HCP, Inc. is an independent hybrid real estate investment trust. The fund invests in real estate markets of the United States. It primarily invests in properties serving the healthcare industry including sectors of healthcare such as senior housing, life science, medical office, hospital and skilled nursing. The fund also invests in mezzanine loans and other debt instruments. It engages in acquisition, development, leasing, selling and managing of healthcare real estate and provides mortgage and other financing to healthcare providers. The fund benchmarks the performance of its portfolio against the S&P 500 Index, Berkshire Hathaway Index, and MSCI REIT Index. HCP, Inc. was formed in 1985 and is based in Long Beach, California with additional office in Nashville and San Francisco.
To review potential trading opportunities with HCP’s stock, please take a look at the 1-year chart of HCP (HCP, Inc.) below with my added notations:
HCP has rallied nicely from it’s October low of $33. The stock has now formed what appears to be a Double Top price pattern (red). Double Tops are reversal patterns and are as simple as they sound: Rallying up to a peak (T), selling off to a support, and then rallying back up again to approximately the same top (T). As with any price pattern, a confirmation of the pattern is needed. HCP would confirm this pattern by breaking the $44 support (blue), which was also a previous resistance.
Keep in mind that simple is usually better. Had I never pointed out the Double Top pattern, one would still think this stock is moving lower if it simply broke through the $44 support level. So, whether you noticed the pattern or not, the trade would still be the same.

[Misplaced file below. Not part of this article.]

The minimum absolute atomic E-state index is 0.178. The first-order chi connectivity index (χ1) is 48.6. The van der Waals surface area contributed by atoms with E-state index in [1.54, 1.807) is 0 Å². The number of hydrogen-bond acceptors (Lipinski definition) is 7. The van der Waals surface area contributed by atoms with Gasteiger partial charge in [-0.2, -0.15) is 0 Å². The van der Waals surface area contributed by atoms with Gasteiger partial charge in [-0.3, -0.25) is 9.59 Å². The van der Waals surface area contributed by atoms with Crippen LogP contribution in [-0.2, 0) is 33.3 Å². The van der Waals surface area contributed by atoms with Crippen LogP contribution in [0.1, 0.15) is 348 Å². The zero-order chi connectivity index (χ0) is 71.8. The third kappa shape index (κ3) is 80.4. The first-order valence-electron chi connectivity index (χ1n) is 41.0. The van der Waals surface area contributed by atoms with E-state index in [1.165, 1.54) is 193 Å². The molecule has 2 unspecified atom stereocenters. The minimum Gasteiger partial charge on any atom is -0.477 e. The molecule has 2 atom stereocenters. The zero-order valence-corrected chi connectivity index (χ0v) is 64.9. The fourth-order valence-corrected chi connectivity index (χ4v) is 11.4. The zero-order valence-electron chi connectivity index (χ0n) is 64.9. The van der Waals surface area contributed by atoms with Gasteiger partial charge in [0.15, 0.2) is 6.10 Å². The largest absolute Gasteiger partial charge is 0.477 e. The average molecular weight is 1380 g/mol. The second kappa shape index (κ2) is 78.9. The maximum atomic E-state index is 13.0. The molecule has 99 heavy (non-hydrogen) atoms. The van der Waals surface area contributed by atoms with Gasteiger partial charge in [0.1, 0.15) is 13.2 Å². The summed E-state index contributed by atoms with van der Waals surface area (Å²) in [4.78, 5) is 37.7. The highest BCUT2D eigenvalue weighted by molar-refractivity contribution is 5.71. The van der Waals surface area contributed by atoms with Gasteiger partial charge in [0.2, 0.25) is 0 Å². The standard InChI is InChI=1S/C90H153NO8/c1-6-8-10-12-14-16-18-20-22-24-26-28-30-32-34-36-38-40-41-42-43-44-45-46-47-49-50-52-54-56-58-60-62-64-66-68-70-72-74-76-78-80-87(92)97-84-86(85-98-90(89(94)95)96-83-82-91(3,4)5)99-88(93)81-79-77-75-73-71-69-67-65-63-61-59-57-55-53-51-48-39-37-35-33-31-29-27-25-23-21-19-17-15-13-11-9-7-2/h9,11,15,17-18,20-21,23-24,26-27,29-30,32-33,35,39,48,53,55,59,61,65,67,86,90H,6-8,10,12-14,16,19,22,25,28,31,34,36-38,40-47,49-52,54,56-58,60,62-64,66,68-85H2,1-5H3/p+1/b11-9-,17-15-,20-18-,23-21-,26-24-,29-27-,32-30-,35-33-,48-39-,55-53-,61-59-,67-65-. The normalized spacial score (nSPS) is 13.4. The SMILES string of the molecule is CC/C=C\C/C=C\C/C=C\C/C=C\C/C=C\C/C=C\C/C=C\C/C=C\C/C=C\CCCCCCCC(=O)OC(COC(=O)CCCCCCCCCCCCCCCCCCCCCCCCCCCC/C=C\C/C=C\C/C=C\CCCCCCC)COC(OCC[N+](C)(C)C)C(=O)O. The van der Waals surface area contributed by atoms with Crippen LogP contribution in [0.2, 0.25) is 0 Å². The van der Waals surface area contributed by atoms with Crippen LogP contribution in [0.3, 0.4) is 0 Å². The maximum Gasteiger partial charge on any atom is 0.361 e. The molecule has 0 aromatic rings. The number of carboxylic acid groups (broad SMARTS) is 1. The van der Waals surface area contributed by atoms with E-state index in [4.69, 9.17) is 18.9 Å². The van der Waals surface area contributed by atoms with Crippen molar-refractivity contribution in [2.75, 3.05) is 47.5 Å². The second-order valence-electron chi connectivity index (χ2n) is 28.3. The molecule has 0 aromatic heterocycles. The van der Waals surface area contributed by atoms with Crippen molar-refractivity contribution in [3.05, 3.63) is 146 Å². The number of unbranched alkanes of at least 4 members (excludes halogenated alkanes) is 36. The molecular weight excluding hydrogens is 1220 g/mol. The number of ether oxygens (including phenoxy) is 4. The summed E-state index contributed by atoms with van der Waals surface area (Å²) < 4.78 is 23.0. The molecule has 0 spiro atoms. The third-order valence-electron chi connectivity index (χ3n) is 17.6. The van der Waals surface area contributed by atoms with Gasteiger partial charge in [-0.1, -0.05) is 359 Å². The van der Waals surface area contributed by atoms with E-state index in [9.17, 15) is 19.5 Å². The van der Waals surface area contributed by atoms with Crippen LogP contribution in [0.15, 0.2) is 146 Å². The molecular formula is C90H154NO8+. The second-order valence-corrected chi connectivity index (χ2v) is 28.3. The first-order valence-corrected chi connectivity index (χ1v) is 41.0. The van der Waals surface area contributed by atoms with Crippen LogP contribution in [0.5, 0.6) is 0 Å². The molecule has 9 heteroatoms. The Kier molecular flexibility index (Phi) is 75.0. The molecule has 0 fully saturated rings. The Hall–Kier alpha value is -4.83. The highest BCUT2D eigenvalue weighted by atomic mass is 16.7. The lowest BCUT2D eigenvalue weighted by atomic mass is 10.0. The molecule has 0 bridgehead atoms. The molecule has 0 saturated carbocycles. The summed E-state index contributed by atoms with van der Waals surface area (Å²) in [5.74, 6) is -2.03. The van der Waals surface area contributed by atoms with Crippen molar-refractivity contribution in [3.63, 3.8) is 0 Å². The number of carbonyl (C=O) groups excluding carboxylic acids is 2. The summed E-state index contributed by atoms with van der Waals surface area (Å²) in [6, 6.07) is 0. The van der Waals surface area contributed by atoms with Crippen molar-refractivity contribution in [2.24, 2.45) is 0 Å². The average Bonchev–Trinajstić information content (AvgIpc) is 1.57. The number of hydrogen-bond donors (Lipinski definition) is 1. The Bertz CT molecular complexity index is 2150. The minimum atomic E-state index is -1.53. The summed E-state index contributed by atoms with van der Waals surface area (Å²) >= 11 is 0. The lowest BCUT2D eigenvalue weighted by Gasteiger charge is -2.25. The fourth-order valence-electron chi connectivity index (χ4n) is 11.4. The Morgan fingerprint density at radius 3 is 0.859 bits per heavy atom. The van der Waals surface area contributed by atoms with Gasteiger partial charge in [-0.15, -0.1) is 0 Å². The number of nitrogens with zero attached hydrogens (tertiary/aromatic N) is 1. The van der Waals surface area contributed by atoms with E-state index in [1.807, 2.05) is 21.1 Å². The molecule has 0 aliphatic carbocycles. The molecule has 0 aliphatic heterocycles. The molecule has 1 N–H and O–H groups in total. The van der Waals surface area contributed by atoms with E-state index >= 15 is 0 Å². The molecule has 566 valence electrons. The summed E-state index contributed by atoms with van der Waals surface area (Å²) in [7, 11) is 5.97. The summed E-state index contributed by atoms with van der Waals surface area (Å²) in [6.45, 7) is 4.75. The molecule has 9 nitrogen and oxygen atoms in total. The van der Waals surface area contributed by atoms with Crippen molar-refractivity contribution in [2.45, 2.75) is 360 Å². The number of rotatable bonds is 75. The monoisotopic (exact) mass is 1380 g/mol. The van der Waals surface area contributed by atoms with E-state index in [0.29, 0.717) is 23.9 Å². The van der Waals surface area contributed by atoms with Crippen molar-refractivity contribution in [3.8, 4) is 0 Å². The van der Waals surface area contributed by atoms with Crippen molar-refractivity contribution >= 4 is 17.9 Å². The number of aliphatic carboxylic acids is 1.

The Tale of the Tape: HCP has formed a Double Top with a $44 support level. Although a long trade could be entered on a pullback to the $44, the topping pattern seems to imply an impending break of support. If that happens, a short trade should be placed with a stop set above $44.
Before making any trading decision, decide which side of the trade you believe gives you the highest probability of success. Do you prefer the short side of the market, long side, or do you want to be in the market at all? If you haven’t thought about it, review the overall indices themselves. For example, take a look at the S&P 500. Is it trending higher or lower? Has it recently broken through a key resistance or support level? Making these decisions ahead of time will help you decide which side of the trade you believe gives you the best opportunities.
No matter what your strategy or when you decide to enter, always remember to use protective stops and you’ll be around for the next trade. Capital preservation is always key!
Christian Tharp, CMT